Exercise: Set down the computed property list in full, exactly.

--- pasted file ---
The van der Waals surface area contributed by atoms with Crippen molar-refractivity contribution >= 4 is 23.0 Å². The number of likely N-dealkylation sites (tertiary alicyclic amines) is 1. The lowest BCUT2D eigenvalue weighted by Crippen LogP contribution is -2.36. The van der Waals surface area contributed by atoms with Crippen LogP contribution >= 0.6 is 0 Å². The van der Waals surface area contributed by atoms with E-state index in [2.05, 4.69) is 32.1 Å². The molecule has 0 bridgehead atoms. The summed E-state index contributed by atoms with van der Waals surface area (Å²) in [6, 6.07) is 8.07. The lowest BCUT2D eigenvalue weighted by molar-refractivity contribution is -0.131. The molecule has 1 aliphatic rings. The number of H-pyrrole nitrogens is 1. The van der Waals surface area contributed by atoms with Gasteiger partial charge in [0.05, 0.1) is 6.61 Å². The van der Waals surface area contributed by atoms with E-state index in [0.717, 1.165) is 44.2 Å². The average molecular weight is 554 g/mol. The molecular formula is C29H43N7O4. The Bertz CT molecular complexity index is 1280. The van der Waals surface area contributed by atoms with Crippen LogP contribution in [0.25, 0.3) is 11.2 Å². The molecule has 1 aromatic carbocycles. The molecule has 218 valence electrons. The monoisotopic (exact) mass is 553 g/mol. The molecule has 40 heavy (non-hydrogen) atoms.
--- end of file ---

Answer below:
The van der Waals surface area contributed by atoms with Crippen molar-refractivity contribution >= 4 is 23.0 Å². The number of likely N-dealkylation sites (tertiary alicyclic amines) is 1. The lowest BCUT2D eigenvalue weighted by Crippen LogP contribution is -2.36. The van der Waals surface area contributed by atoms with Crippen LogP contribution >= 0.6 is 0 Å². The van der Waals surface area contributed by atoms with E-state index in [2.05, 4.69) is 32.1 Å². The molecule has 0 bridgehead atoms. The summed E-state index contributed by atoms with van der Waals surface area (Å²) in [6, 6.07) is 8.07. The lowest BCUT2D eigenvalue weighted by molar-refractivity contribution is -0.131. The molecule has 1 aliphatic rings. The number of H-pyrrole nitrogens is 1. The van der Waals surface area contributed by atoms with Gasteiger partial charge in [0.05, 0.1) is 6.61 Å². The van der Waals surface area contributed by atoms with E-state index in [0.717, 1.165) is 44.2 Å². The average molecular weight is 554 g/mol. The molecular formula is C29H43N7O4. The Bertz CT molecular complexity index is 1280. The van der Waals surface area contributed by atoms with Crippen LogP contribution in [0.25, 0.3) is 11.2 Å². The molecule has 1 aromatic carbocycles. The molecule has 218 valence electrons. The monoisotopic (exact) mass is 553 g/mol. The molecule has 40 heavy (non-hydrogen) atoms.